Obsessed with Kidrobot

My neighborhood (the Haight) has a few mildly annoying things, including hipsters posing for photographs while flashing the peace sign in an ironic way at the famous intersection, and the sheer number of people who ask if I can show them the famous Victiorian where Jerry and pals lived together under one roof like The Monkees. However, the place has some interesting new things, including the brand-new Kidrobot store, an emporium/museum featuring some of the craziest ‘action figures’ I’ve ever seen. In case you are unfamiliar with the term ‘action figures,’ they are, basically, plastic dolls with muscles and glazed expressions. Those qualities allow companies to sell them as “action figures for strapping young lads” instead of “dolls for sissies.” The Kidrobot dolls are much more original than the Yodas and helmet-haired Luke Skywalkers I collected as a youth. The store has a stunning Storm Trooper doll that costs over…

“Get back on the horse”

My wife wants to give the aforementioned Italian restaurant another try! She thinks they were just having a bad day, and she said she liked her dinner just fine. “You just have to get back on the horse,” she said. While I respect her compassion for the people who run the restaurant, I thought that “horse” was an unfortunate word choice, considering the mystery beef that they piled on top of my gnocchi. http://cactuseaters.blogspot.com/feeds/posts/default

Searching for myself on “Ask Jeeves” — with unfortunate results

I was distressed this evening when I entered my name in the AskJeeves search engine — in search of other places where I might place large advance orders of my own book — and the following hits came up: “Dan White 1978 TwinkieDan White Twinkie DefenseDan White TrialState V. Dan WhiteDan White Insanity PleaDan White San Francisco.” Yikes. I’m going to have to change my name once and for all. http://cactuseaters.blogspot.com/feeds/posts/default

Horrible meal at new improved Italian restaurant

What’s the Italian phrase for “flat tire with tomato sauce dumped on the top of it along with some shriveled mushrooms” ? The answer is: “pneumatico sgonfio a la fungilli shrivilloso con salsa pomodoro disgustioso.” This is what I consumed during my highly unpleasant recent visit to the ‘new improved’ Italian restaurant that I frequent in San Francisco. Until last week, the restaurant was brilliant. They had a nice way with pastas, sauces, wines and the like. The service was kind of pushy at times, but hey. In the past week, the place plunged off a cliff in terms of quality. They became overly ambitious and highfalutin. They started putting wild game and other assorted creatures on the menu, while experimenting with peculiar new sauces. My wife ordered something that looked, pretty much, like a soggy, insipid bird’s nest with cheese on it. Translation: “Nido di uccello inzuppato y banale…

Meeting Salman Rushdie

Yesterday I met Salman Rushdie. I shook his hand and talked to him for about two and a half minutes, though I can’t remember exactly what I said because I was very, very nervous. When you meet a literary celebrity, it is best to pin down at least something that you have in common and dwell on it for as long as you can. In this case, we both talked about how we don’t really like to grade papers very much, and how a pass/fail system with narrative comments is just fine with us. That was one thing we definitely had in common. Afterwards, I calmed myself down by eating a large helping of Pepperidge Farm cookies from the free food buffet. http://cactuseaters.blogspot.com/feeds/posts/default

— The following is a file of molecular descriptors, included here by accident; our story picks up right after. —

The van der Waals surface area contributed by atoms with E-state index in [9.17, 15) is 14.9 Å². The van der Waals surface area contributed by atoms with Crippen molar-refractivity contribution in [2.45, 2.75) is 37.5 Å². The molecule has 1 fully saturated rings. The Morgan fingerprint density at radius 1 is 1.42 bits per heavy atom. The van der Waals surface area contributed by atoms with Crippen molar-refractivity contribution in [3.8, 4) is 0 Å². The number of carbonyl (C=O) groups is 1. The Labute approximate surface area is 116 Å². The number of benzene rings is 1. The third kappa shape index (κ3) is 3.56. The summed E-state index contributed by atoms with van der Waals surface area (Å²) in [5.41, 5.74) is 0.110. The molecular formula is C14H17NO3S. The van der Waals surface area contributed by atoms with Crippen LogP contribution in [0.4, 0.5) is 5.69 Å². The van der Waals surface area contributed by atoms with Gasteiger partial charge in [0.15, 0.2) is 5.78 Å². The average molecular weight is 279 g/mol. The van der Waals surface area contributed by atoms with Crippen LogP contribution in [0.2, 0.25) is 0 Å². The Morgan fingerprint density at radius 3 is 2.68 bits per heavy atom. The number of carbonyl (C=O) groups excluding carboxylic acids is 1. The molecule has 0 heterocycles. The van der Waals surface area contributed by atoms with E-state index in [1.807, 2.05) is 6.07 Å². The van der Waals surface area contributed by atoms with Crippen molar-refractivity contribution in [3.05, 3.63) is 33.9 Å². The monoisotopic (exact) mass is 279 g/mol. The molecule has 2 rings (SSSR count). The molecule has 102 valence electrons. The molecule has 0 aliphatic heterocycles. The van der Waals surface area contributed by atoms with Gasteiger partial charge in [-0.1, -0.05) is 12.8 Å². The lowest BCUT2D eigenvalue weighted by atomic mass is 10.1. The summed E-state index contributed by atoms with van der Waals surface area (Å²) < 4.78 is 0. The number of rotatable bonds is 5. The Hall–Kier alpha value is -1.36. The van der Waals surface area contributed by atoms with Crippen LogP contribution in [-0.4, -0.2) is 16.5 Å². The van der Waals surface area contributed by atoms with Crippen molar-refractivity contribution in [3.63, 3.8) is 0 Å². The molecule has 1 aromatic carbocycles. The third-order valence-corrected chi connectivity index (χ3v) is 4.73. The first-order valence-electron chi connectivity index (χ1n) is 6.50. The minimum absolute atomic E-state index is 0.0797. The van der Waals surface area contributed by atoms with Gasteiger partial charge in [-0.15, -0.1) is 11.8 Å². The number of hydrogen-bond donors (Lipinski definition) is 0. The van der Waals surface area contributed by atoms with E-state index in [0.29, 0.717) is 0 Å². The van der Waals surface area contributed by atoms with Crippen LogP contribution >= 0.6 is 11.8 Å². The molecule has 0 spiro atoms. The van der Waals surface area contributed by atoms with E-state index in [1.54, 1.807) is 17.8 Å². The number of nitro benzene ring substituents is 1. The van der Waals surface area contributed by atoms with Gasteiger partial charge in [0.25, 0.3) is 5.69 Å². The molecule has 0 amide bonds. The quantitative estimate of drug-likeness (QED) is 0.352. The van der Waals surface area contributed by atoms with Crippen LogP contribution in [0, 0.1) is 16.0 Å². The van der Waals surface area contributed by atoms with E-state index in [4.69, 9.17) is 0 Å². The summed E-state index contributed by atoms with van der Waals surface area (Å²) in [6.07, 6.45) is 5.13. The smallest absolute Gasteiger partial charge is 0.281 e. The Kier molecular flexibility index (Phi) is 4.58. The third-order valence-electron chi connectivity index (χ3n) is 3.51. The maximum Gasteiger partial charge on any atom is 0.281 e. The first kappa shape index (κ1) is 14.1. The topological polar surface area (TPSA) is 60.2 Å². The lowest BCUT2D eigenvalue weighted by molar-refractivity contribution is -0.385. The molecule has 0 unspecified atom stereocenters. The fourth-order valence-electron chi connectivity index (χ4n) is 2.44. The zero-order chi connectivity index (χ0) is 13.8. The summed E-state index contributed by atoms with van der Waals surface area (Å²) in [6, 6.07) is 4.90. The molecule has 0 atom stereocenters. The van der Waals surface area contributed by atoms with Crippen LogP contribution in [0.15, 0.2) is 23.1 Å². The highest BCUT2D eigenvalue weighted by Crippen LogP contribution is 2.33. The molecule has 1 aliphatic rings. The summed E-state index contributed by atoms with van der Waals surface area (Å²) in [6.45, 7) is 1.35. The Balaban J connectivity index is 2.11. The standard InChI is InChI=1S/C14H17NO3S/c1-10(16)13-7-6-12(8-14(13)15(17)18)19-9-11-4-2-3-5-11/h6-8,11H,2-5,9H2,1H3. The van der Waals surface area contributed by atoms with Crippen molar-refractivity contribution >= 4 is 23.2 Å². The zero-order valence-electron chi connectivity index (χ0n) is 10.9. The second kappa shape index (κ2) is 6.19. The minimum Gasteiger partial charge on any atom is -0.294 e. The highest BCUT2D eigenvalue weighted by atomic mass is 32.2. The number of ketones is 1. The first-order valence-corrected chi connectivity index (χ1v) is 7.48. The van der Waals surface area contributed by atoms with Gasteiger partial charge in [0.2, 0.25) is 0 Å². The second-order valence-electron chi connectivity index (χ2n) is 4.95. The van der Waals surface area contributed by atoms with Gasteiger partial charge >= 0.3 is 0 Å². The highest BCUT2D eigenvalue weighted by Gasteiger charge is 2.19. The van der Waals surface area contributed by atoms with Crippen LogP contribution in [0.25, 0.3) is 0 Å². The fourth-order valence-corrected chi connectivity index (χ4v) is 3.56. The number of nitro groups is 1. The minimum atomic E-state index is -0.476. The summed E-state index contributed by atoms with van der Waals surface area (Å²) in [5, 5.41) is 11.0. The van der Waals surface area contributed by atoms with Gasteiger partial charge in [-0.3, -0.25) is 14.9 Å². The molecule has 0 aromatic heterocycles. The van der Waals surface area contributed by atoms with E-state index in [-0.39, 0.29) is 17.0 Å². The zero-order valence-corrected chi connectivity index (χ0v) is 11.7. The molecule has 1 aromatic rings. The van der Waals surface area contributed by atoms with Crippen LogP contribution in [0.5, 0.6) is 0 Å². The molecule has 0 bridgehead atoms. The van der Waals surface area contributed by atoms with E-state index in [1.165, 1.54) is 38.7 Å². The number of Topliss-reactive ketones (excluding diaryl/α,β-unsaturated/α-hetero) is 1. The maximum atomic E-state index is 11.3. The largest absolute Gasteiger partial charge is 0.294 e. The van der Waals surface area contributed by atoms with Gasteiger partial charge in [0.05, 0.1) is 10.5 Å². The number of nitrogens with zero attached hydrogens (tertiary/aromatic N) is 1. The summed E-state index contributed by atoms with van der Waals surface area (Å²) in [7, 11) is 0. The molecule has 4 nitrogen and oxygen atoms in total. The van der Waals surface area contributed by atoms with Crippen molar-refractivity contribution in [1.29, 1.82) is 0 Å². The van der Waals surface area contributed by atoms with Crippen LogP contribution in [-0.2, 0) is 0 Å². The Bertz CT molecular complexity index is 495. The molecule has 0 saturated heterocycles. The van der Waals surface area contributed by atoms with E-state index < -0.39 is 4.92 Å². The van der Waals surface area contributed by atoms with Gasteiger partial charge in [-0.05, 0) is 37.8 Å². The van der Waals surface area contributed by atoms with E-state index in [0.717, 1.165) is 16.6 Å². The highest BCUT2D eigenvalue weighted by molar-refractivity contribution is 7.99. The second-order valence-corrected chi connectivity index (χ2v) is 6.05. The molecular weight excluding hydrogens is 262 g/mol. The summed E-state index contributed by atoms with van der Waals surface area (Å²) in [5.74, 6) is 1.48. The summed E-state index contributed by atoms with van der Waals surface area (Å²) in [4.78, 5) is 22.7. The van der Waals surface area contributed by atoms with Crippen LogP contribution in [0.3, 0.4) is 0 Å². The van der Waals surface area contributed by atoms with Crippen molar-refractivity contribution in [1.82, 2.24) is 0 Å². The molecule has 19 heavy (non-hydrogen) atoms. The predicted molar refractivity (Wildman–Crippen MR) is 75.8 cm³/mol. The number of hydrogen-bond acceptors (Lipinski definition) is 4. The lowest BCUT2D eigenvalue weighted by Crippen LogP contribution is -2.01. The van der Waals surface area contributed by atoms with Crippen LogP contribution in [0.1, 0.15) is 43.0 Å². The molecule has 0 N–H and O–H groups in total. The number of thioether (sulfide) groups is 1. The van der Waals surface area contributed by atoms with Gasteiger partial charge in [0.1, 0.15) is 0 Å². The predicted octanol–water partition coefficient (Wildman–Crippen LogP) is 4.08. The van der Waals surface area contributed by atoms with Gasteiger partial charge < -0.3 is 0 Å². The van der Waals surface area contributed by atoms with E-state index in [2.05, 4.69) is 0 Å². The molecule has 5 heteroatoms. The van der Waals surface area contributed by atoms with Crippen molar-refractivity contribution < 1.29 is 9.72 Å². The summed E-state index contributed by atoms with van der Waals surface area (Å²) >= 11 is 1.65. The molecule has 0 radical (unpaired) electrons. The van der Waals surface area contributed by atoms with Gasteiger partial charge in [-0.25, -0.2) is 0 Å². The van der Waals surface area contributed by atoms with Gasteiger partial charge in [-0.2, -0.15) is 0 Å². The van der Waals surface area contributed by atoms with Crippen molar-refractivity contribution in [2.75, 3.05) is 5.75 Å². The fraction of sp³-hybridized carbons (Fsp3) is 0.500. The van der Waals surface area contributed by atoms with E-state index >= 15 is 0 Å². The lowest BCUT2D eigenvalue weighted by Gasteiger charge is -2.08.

I have returned from the spooky canyon

I just got back from the beautiful but slightly creepy canyon in Utah. I drove up a chewed-up road with no guardrails for 10 miles over some very steep sandstone cliffs until I reached a parking area with a skull (a bear skull perhaps) lashed to a post. I explored some gold-tinted hills and cliffs with ancient granaries perched on the edges of sheer drop-offs and took a close look at some beautiful, and quite chilling, petroglyphs etched out of the walls. One of the petroglyphs showed a ‘fallen man’ who seemed to have tumbled down a cliff face. Another showed a figure with bird feathers emanating from his head and a long snake-like body. I saw pictures of dancing shamans, rams and hunters all clustered together on a long wall. I also saw a bear cub running around, a bunch of wild turkeys, elk tracks, deer and rabbits all…

Spooky canyon

I’m taking off at this moment on my journey toward the spooky Southwestern canyon full of Fremont-era granaries, petroglyphs, pictograms and other remarkably intact ruins (they found actual corncobs in in some of the granaries!). The place was inhabited about a thousand years ago but the people deserted it quickly for mysterious reasons. The other strange thing is the fact that they built their shelters so far up on the rocks, out of reach from water on semi-vertical cliffs. In fact, you would need to be a fairly skilled rock climber just to reach many of the cliff dwellings in this place. http://cactuseaters.blogspot.com/feeds/posts/default